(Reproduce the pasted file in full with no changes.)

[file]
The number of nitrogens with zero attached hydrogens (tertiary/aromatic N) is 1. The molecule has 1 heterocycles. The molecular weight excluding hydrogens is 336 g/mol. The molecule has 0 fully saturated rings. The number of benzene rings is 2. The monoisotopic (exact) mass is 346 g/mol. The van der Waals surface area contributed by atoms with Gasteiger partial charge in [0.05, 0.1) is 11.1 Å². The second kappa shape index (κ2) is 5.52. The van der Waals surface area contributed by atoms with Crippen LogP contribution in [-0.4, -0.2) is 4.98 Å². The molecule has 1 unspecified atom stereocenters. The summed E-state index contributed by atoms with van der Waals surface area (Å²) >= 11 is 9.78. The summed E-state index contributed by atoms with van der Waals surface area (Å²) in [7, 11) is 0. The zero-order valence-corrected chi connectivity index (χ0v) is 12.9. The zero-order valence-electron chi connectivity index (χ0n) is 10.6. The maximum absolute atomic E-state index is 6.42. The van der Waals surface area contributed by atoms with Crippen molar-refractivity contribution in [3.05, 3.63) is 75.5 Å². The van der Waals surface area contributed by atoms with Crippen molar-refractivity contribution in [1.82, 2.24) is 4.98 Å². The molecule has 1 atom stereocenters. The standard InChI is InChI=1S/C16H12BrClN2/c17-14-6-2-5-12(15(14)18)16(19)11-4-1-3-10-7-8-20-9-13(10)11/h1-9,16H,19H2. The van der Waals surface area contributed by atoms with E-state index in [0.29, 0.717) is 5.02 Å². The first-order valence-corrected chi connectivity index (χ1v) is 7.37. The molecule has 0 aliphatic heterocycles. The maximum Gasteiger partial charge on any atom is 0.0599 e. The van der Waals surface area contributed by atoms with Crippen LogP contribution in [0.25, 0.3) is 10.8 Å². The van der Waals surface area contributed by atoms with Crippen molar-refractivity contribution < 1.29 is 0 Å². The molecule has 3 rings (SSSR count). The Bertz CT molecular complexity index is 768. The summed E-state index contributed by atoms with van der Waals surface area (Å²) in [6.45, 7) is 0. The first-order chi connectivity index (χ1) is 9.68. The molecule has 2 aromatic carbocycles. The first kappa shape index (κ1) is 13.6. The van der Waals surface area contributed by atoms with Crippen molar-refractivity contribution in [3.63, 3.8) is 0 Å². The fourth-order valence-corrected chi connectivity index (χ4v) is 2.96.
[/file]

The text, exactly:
The number of nitrogens with zero attached hydrogens (tertiary/aromatic N) is 1. The molecule has 1 heterocycles. The molecular weight excluding hydrogens is 336 g/mol. The molecule has 0 fully saturated rings. The number of benzene rings is 2. The monoisotopic (exact) mass is 346 g/mol. The van der Waals surface area contributed by atoms with Gasteiger partial charge in [0.05, 0.1) is 11.1 Å². The second kappa shape index (κ2) is 5.52. The van der Waals surface area contributed by atoms with Crippen LogP contribution in [-0.4, -0.2) is 4.98 Å². The molecule has 1 unspecified atom stereocenters. The summed E-state index contributed by atoms with van der Waals surface area (Å²) >= 11 is 9.78. The summed E-state index contributed by atoms with van der Waals surface area (Å²) in [7, 11) is 0. The zero-order valence-corrected chi connectivity index (χ0v) is 12.9. The zero-order valence-electron chi connectivity index (χ0n) is 10.6. The maximum absolute atomic E-state index is 6.42. The van der Waals surface area contributed by atoms with Crippen molar-refractivity contribution in [3.05, 3.63) is 75.5 Å². The van der Waals surface area contributed by atoms with Crippen molar-refractivity contribution in [1.82, 2.24) is 4.98 Å². The molecule has 1 atom stereocenters. The standard InChI is InChI=1S/C16H12BrClN2/c17-14-6-2-5-12(15(14)18)16(19)11-4-1-3-10-7-8-20-9-13(10)11/h1-9,16H,19H2. The van der Waals surface area contributed by atoms with E-state index in [0.29, 0.717) is 5.02 Å². The first-order valence-corrected chi connectivity index (χ1v) is 7.37. The molecule has 0 aliphatic heterocycles. The maximum Gasteiger partial charge on any atom is 0.0599 e. The van der Waals surface area contributed by atoms with Crippen LogP contribution in [0.25, 0.3) is 10.8 Å². The van der Waals surface area contributed by atoms with Crippen molar-refractivity contribution < 1.29 is 0 Å². The molecule has 3 rings (SSSR count). The Bertz CT molecular complexity index is 768. The summed E-state index contributed by atoms with van der Waals surface area (Å²) in [6.45, 7) is 0. The first-order chi connectivity index (χ1) is 9.68. The molecule has 2 aromatic carbocycles. The first kappa shape index (κ1) is 13.6. The van der Waals surface area contributed by atoms with Crippen molar-refractivity contribution in [3.63, 3.8) is 0 Å². The fourth-order valence-corrected chi connectivity index (χ4v) is 2.96.